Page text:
Monday, January 24, 2011

Meyer Lemon Curd

January's saving grace: organic Meyer lemons on sale at Earthfare (Asheville's answer to Whole Foods). I've been waiting since last winter for the glorious, if brief, window of opportunity to make a few of my favorite things: lemon curd, preserved lemons, and candied lemon peel.

All of these things are good with standard (Eureka) lemons, but the Meyers are so much better. This wonderful citrus is the product of a cross somewhere way back in time of a standard lemon and some sort of orange (maybe a tangerine). The result is a lemon that is a little sweeter (great for curd), has a thinner rind (great for preserved lemons), and a less-bitter peel (easier for candying). The only downside apart from limited availability is that the thinner peel is not quite as substantial as regular lemons. The flavor, however, makes up for the thinner strips of peel.

Curd is easy to make but requires a whole lot of things you probably shouldn't think about too much: eggs, sugar, and butter. No, you don't need potatoes, garlic, turnips, or pomegranates--I just couldn't be bothered to clear the counter and this way you get a look at last year's preserved lemons in the background. I should mention that I got the recipe for this particular curd from the White on Rice Couple blog. They were making a Meyer Lemon Curd Pie with Espresso Ganache for Pi Day last year (March 14--think about it). I made the very decadent and very worthy pie with full intention to share with others but it just didn't happen. Somehow I ate the whole thing. Rather than risk that again, I have focused on making just the curd. It's easier and I find that I'm better at doling it out to myself just a spoonful at a time. And, yes, I am better about sharing it, too.

The recipe calls for 10 egg yolks, so if anyone has good suggestions for what to do with 10 egg whites, I'm listening. I have made egg white omelets, meringues, and am thinking seriously about buying a new waffle iron to replace the one that bit the dust a couple of years ago. Side note: it seems to take undue effort now to locate a normal waffle iron. I resent the supersizing of waffles. Much as I love Belgian beer and Belgian chocolate, I do not want Belgian waffles for breakfast.

Making curd this year was so much easier thanks to one of three Microplane graters that appeared in my Christmas stocking. Zesting four lemons took no time at all and I didn't grate any digits in the process. Few gadgets live up to the hype, but I think this one does. Those woodworkers make a fine grater/zester. Thanks to Kristin at the Unfussy Epicure for turning me on to this handsaver.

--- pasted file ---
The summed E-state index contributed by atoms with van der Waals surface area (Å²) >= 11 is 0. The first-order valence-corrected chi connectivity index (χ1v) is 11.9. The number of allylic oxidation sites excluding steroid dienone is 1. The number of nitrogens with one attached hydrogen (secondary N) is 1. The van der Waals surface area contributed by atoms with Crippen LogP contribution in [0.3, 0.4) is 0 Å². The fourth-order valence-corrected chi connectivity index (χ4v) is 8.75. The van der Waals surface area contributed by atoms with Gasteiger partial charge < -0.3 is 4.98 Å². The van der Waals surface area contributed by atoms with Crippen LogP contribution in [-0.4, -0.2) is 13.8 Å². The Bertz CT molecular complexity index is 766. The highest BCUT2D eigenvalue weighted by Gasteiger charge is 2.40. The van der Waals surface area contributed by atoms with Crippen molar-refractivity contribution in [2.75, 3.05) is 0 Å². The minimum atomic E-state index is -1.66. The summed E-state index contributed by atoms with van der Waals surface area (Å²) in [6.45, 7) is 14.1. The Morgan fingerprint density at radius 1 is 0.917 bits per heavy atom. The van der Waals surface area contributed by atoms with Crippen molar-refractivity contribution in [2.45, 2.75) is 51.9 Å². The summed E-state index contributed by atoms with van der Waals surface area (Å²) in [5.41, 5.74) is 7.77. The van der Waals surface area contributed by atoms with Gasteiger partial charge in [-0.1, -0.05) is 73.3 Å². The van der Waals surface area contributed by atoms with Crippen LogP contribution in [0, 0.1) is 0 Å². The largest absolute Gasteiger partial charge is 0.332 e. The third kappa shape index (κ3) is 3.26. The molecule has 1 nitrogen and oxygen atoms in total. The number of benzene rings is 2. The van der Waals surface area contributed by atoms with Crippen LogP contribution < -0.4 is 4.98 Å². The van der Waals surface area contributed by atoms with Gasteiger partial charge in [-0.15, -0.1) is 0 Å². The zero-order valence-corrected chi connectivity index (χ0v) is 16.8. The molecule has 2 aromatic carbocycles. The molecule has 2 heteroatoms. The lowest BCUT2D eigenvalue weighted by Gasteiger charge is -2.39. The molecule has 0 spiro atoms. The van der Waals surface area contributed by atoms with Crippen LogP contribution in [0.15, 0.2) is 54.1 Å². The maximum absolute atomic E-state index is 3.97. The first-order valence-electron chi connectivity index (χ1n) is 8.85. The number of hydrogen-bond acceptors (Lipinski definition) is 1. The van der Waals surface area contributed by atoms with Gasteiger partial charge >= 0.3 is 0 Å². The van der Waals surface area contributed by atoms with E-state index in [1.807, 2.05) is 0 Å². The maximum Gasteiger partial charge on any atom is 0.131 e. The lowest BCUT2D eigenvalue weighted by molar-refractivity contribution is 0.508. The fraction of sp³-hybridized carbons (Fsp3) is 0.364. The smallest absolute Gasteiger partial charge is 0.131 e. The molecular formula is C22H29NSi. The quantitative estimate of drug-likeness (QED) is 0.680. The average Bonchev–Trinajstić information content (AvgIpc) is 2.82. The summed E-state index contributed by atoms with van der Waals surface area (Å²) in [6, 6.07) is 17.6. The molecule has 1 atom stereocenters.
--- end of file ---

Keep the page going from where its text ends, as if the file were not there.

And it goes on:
I thought this year's lemons were a little on the orangier side but after all the cooking and straining was done, ample taste tests lead me to believe that it was just the color of the fruit and not the taste that was more orange.

Oh, the finished product photo definitely doesn't do the creamy goodness justice. Guess I'll just have to make some more and keep working on my photography. But first, there are lemons to preserve and candied lemon peel to make.


  1. Now make one out of squid lemons! And leave in the tentacles!

  2. Laurie was wondering what to do with the 6 Meyer lemons we picked off my aunt's tree. She's going to experiment with the curd. I told her it would taste great with gingerbread

  3. Gingerbread would be the perfect vehicle for Meyer Lemon Curd. Ditto for gingersnaps. Strangely, Biscoff cookies--the ones some airlines used to offer as breakfast biscuits after an overnight flight--have become our curd delivery device of choice.

  4. I know this is really late, but if your still watching this post, I used 12 egg whites this morning for a Boccone Dolce. Layers of Meringue filled with sweetened whipped cream, berries and chocolate.

    Now I can make lemon curd with my "leftovers" - thanks

    I used this link for the Boccone Dolce recipe